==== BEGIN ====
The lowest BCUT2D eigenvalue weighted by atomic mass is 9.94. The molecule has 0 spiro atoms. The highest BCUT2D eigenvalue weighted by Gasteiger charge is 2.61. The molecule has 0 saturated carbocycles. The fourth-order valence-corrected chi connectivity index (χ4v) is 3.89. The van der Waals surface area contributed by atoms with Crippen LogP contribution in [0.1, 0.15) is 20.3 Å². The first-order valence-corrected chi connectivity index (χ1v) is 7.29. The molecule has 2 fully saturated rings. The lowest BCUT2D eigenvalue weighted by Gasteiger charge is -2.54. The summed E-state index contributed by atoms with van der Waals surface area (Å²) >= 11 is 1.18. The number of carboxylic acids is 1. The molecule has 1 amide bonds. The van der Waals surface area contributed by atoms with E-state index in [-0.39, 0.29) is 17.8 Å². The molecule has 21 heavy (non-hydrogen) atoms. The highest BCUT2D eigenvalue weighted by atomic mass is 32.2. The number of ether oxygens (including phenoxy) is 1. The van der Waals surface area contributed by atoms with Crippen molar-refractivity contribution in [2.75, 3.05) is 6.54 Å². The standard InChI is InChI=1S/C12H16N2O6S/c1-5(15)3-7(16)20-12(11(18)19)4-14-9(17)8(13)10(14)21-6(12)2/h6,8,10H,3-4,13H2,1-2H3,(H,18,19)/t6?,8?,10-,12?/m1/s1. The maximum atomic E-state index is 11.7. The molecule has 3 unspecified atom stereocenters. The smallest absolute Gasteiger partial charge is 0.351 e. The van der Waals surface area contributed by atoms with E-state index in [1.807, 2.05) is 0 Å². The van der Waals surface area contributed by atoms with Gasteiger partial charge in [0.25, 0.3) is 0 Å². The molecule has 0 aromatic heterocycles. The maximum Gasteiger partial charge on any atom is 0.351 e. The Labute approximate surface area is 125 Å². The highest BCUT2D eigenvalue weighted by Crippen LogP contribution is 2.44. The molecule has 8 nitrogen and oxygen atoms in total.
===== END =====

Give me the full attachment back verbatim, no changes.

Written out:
The lowest BCUT2D eigenvalue weighted by atomic mass is 9.94. The molecule has 0 spiro atoms. The highest BCUT2D eigenvalue weighted by Gasteiger charge is 2.61. The molecule has 0 saturated carbocycles. The fourth-order valence-corrected chi connectivity index (χ4v) is 3.89. The van der Waals surface area contributed by atoms with Crippen LogP contribution in [0.1, 0.15) is 20.3 Å². The first-order valence-corrected chi connectivity index (χ1v) is 7.29. The molecule has 2 fully saturated rings. The lowest BCUT2D eigenvalue weighted by Gasteiger charge is -2.54. The summed E-state index contributed by atoms with van der Waals surface area (Å²) >= 11 is 1.18. The number of carboxylic acids is 1. The molecule has 1 amide bonds. The van der Waals surface area contributed by atoms with E-state index in [-0.39, 0.29) is 17.8 Å². The molecule has 21 heavy (non-hydrogen) atoms. The highest BCUT2D eigenvalue weighted by atomic mass is 32.2. The number of ether oxygens (including phenoxy) is 1. The van der Waals surface area contributed by atoms with Crippen molar-refractivity contribution in [2.75, 3.05) is 6.54 Å². The standard InChI is InChI=1S/C12H16N2O6S/c1-5(15)3-7(16)20-12(11(18)19)4-14-9(17)8(13)10(14)21-6(12)2/h6,8,10H,3-4,13H2,1-2H3,(H,18,19)/t6?,8?,10-,12?/m1/s1. The maximum atomic E-state index is 11.7. The molecule has 3 unspecified atom stereocenters. The smallest absolute Gasteiger partial charge is 0.351 e. The van der Waals surface area contributed by atoms with E-state index in [1.807, 2.05) is 0 Å². The van der Waals surface area contributed by atoms with Gasteiger partial charge in [0.25, 0.3) is 0 Å². The molecule has 0 aromatic heterocycles. The maximum Gasteiger partial charge on any atom is 0.351 e. The Labute approximate surface area is 125 Å². The highest BCUT2D eigenvalue weighted by Crippen LogP contribution is 2.44. The molecule has 8 nitrogen and oxygen atoms in total.